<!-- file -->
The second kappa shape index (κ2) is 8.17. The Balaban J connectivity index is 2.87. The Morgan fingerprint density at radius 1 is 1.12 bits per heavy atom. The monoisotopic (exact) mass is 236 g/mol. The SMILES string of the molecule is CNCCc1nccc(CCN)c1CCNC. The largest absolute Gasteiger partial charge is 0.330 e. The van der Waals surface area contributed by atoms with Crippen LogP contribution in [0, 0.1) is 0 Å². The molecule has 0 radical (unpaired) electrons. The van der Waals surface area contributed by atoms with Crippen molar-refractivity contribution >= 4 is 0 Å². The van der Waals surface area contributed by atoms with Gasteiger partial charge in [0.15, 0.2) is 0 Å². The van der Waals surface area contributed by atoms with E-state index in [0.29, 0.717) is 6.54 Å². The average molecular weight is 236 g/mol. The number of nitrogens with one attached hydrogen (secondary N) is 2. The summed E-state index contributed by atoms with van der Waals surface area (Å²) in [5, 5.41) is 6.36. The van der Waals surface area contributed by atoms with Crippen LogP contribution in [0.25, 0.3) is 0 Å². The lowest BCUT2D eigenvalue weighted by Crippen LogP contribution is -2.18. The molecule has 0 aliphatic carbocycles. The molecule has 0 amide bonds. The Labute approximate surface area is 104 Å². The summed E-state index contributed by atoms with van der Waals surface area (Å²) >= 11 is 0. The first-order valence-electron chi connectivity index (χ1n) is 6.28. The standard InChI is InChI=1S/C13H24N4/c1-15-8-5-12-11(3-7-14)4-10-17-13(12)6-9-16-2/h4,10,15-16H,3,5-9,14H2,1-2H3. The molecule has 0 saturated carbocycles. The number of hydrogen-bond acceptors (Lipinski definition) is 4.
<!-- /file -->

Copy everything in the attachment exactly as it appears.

The second kappa shape index (κ2) is 8.17. The Balaban J connectivity index is 2.87. The Morgan fingerprint density at radius 1 is 1.12 bits per heavy atom. The monoisotopic (exact) mass is 236 g/mol. The SMILES string of the molecule is CNCCc1nccc(CCN)c1CCNC. The largest absolute Gasteiger partial charge is 0.330 e. The van der Waals surface area contributed by atoms with Crippen LogP contribution in [0, 0.1) is 0 Å². The molecule has 0 radical (unpaired) electrons. The van der Waals surface area contributed by atoms with Crippen molar-refractivity contribution >= 4 is 0 Å². The van der Waals surface area contributed by atoms with Gasteiger partial charge in [0.15, 0.2) is 0 Å². The van der Waals surface area contributed by atoms with E-state index in [0.29, 0.717) is 6.54 Å². The average molecular weight is 236 g/mol. The number of nitrogens with one attached hydrogen (secondary N) is 2. The summed E-state index contributed by atoms with van der Waals surface area (Å²) in [5, 5.41) is 6.36. The van der Waals surface area contributed by atoms with Crippen LogP contribution in [0.25, 0.3) is 0 Å². The lowest BCUT2D eigenvalue weighted by Crippen LogP contribution is -2.18. The molecule has 0 aliphatic carbocycles. The molecule has 0 amide bonds. The Labute approximate surface area is 104 Å². The summed E-state index contributed by atoms with van der Waals surface area (Å²) >= 11 is 0. The first-order valence-electron chi connectivity index (χ1n) is 6.28. The standard InChI is InChI=1S/C13H24N4/c1-15-8-5-12-11(3-7-14)4-10-17-13(12)6-9-16-2/h4,10,15-16H,3,5-9,14H2,1-2H3. The molecule has 0 saturated carbocycles. The number of hydrogen-bond acceptors (Lipinski definition) is 4.